By Brett Campbell
The drums are pounding, a couple dozen choristers are frenetically dancing and ululating onstage, and the audience is clapping and cheering as the global beats erupt around them. When the song is over, the church reverberates with applause.
This isn't your grandfather's choral concert. This could be a Portland State University choral concert from the past few years. Since director Ethan Sperry arrived in 2012, the university's choral program has dramatically expanded in quality, range of repertoire, size, acclaim and, as last summer's performance of a Sperry arrangement of a South Indian song demonstrated, sheer thrills.
The excitement extends beyond Portland. This summer, the chamber choir embarks for Bali for its latest international competition. On March 17, it will showcase that repertoire here in its hometown. And this weekend, it joins fellow Portland State choirs in a concert featuring American choral classics.
The Bali journey follows the choir's sweep of 15 awards at a major Italian competition in 2013 -- the first time an American college won the grand prize in the contest's 52-year history. Another top award followed at a prominent Canadian competition the next year. The choir has also made two acclaimed recordings: 2012's "A Drop in the Ocean," a finalist for a major choral music award (a rarity for any college classical music performers), and 2014's "Into Unknown Worlds," named a "recording to die for" by Stereophile magazine, another first for a student choir. A third recording comes out this year on Naxos, the world's largest classical music label.
The choir's rise in quality parallels a surge in quantity. Since Sperry arrived, "the number of voice majors has doubled (and) we've gone from a program that had two choirs and 100 singers to now having six choirs and 250 singers," he says. The chamber choir, all-male Man Choir and all-female Vox Femina are chosen by audition, while the University Choir is open to any student.
Sperry recruits extensively in high schools, the choir frequently performs in area high schools, and his choral workshops regularly receive visitors from high school choirs from throughout the West. He has an attractive product. Sperry says that 80 percent of choir students graduate, a rate almost double the university's graduation rate, and that half of Portland State chamber choir alumni report having jobs in music.
Sperry attributes much of the re-energized choral programs' appeal not just to the performances' high quality but also to their diversity. Along with contemporary and classic choral repertoire, the concerts often boast rhythmically charged global pop and folk music, much of which he's arranged.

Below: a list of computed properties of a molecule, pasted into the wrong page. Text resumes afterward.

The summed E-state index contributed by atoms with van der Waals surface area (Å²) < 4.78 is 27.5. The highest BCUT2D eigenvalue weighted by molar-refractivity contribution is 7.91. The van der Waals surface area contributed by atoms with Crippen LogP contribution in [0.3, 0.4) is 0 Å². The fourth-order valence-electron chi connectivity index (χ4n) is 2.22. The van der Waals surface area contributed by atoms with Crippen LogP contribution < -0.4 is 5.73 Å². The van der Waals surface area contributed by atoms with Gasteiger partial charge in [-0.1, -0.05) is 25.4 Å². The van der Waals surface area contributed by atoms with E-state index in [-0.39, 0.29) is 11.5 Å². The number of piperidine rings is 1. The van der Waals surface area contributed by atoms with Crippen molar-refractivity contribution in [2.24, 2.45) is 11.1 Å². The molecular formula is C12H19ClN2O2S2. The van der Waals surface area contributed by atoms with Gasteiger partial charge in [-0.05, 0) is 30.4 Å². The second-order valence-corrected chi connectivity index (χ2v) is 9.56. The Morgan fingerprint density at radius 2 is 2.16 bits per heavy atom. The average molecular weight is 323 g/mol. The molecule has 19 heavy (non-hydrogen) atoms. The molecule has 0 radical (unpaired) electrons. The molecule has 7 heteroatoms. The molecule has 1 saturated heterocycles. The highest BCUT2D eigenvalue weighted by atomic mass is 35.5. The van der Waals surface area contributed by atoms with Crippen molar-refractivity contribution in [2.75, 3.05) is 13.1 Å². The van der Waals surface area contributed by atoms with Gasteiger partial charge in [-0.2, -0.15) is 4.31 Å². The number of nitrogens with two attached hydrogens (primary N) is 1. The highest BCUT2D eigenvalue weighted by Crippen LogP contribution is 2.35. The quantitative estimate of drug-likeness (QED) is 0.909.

"To me, choir is as much about communication as music making," he says. "Human beings everywhere throughout history have chosen to sing together. All these other traditions are part of the choral repertoire."
Diverse programming brings diverse audiences -- and singers. Since his arrival, Sperry says, Portland State choirs have gone from 20 percent nonwhite to almost 50 percent nonwhite, a diversity uncommon in American collegiate choral music.
"When the repertoire becomes not just 'dead white guy' music, a lot of people buy into it: 'Yeah, this is my music, this is my home, I belong here,' " Sperry says. That creates a degree of audience connection and emotional, even physical, expression that usually make Portland State choral concerts more energetic, exciting and enjoyable than just about any others in town.
The choir also excels in gentler, subtler, more complex music, as well as in traditional European repertoire and in music by popular contemporary choral composers. This weekend's concerts with the PSU Orchestra offer classics by great 20th- and 21st-century American composers including Aaron Copland ("Appalachian Spring") and Randall Thompson.
Audiences have responded, with Sperry reporting average attendance at choral concerts growing from around 100 to more than 800, sometimes breaking 1,000. And for the past three years, Portland State choirs have performed in concerts with the Oregon Symphony; they're scheduled to do so again twice in May.
Ticket sales and fundraisers help pay for choral programming that operates on a zero budget (beyond Sperry's salary). But that's about to change, thanks to a half-million-dollar donation last year from a Portland State alumnus, Phil Bogue, which the choir is matching through fundraising. That money will help fund recording and touring projects as the choral program continues its journey, embracing music from across the globe-- and taking it around the world.
--Brett Campbell, for The Oregonian/OregonLive
PSU Orchestra, Chamber Choir, Man Choir and Vox Femina
When: 7:30 p.m. Friday, March 3 and 4 p.m. Sunday, March 5
Where: First United Methodist Church, 1838 S.W. Jefferson St.
Portland State Chamber Choir, "Take Flight"
When: 7:30 p.m. Friday, March 17
Where: Lincoln Performance Hall, 1620 S.W. Park Ave.
Tickets: $7-$12, psuchamberchoir.com or 503-725-3307
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